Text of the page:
Review: Blade Runner 2049 is a truly immersive experience
Seeing is believing and this is one of the greats
However, Blade Runner 2049 is set to tear up the rule book, throw it out of the window and pulverise it with a blaster. The sequel features Ryan Gosling as K, a Blade Runner working for the LAPD who discovers an unprecedented, long-hidden secret that he must investigate. Set 30 years on from the original, we're presented with a set of very similar ongoing themes. The concept of humanity and whether a replicant can bear a soul or conscience is explored heavily as the lines are brilliantly blurred between what's real and what isn't.
Gosling's discovery in the first act leads him down a trail of murkiness, hidden agendas and conspiracies that if revealed, would alter the very world that they reside in. Of course this mission for truth and discovery takes him further down the futuristic rabbit hole and on his quest comes Harrison Ford, the original badass Blade Runner. The two have great on-screen chemistry and the reluctance of either of them to talk makes for some brilliant scenes.
In terms of visuals, Blade Runner 2049 is like nothing you’ve ever seen before, in fact, it’s like nothing that exists. The landscapes are vast and dwarfing. Most notably when the cars are cruising over never-ending city skylines, you get glimmers of neon light poking from the underbelly of a broken Los Angeles.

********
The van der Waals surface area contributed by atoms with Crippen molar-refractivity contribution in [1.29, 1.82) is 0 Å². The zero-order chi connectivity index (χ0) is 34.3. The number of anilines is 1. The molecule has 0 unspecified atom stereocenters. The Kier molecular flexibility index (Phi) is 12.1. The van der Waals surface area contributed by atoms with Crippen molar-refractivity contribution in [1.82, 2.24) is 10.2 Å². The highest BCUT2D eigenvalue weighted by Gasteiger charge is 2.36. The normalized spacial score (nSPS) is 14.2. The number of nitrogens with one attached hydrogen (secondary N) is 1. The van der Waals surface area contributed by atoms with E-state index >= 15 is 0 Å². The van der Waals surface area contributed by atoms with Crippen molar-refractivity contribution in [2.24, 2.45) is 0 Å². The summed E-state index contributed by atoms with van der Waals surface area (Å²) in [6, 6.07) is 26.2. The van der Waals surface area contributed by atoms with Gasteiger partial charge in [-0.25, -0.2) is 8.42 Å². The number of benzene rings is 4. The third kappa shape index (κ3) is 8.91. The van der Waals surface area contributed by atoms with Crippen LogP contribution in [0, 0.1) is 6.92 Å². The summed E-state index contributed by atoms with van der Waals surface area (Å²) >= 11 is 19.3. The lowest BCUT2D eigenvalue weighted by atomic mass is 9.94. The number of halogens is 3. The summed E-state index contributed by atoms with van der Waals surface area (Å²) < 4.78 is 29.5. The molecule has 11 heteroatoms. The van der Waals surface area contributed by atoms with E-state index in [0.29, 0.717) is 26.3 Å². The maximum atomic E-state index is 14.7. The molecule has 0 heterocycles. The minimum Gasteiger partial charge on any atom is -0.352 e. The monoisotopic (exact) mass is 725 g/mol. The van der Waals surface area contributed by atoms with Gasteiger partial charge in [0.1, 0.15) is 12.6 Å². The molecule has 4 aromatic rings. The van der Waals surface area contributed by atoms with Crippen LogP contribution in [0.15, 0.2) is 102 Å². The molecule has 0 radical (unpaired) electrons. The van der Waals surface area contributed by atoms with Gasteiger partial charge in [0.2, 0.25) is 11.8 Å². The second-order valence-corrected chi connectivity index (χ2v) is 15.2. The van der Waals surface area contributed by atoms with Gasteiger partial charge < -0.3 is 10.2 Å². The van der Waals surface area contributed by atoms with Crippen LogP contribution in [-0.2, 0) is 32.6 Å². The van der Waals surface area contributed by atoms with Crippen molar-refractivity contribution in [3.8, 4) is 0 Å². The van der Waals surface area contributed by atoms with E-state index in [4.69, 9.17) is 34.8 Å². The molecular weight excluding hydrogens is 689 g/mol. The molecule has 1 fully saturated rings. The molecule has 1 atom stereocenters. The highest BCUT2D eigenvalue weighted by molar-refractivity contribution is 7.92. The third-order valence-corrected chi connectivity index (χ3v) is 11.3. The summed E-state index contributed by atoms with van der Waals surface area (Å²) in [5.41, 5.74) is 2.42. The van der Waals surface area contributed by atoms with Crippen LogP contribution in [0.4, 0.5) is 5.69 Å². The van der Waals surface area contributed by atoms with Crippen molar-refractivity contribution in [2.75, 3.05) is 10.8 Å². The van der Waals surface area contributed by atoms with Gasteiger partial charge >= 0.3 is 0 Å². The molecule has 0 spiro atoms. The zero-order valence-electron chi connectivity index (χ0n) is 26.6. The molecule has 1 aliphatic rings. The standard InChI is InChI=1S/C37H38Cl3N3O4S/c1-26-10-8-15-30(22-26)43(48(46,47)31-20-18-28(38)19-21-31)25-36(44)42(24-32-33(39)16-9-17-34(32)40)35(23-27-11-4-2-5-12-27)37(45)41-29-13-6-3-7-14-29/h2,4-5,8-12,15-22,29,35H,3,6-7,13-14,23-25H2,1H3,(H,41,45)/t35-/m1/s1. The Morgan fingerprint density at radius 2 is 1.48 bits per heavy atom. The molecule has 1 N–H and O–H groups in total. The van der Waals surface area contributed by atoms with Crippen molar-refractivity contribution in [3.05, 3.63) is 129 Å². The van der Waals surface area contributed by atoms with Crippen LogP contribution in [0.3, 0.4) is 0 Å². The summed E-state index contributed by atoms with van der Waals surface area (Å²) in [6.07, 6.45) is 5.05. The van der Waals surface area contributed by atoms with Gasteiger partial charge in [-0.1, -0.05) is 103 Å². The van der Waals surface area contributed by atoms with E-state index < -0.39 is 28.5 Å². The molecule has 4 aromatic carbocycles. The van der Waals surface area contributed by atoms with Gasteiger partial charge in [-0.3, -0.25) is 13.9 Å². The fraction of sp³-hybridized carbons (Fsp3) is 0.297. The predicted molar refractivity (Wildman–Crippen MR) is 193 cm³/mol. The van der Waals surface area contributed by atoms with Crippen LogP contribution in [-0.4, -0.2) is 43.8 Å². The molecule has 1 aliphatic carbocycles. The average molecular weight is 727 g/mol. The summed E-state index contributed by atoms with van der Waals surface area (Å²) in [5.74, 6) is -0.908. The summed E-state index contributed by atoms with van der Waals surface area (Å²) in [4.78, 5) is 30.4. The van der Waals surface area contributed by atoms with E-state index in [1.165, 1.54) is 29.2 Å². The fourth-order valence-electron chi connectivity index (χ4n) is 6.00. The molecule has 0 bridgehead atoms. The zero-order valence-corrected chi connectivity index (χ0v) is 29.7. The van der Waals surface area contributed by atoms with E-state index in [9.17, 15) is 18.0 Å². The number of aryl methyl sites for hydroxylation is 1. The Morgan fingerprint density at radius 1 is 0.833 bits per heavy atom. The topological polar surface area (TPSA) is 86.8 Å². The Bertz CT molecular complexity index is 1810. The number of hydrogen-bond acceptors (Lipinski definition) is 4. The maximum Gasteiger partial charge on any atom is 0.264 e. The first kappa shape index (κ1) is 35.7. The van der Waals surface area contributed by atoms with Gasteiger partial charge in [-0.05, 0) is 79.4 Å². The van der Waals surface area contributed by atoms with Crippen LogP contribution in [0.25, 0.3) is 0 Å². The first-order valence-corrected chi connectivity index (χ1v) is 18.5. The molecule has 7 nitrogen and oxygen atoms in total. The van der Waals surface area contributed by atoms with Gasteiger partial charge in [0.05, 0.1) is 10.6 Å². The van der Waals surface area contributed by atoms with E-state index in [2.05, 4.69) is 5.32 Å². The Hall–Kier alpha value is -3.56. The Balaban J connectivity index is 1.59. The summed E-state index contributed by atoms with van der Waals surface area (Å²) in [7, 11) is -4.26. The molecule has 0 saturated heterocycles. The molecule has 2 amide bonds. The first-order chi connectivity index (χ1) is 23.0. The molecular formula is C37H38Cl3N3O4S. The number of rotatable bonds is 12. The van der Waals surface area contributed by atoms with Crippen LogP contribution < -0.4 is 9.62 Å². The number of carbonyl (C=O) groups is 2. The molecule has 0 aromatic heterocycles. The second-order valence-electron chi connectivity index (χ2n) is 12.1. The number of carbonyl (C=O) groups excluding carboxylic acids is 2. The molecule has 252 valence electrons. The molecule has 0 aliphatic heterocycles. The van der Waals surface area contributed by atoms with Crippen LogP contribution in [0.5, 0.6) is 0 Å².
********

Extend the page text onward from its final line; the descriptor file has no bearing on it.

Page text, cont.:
The colour is stark, striking and at times overwhelming. Whenever you reach a new location, the screen is awash with a new eye-bursting glow; the piercing white of snow, the rich, warm reds and oranges of a broken desert city and the startling, fluorescent neon signs that flicker and move within the city’s depths.
While the setting and environment is futuristic and out of this world, it all looks so real. The CGI is impossibly good but the best thing about it is that it doesn’t look overcooked or fake. It simply adds to the majesty rather than takes away from it. The film builds on the sweeping shots from the first and transforms them into dazzling pieces of art. Much like with the original, there are numerous panning angles of skylines and a focus on the unsaid. There’s as much fantasy in the parts without dialogue as there is when the plot moves forward.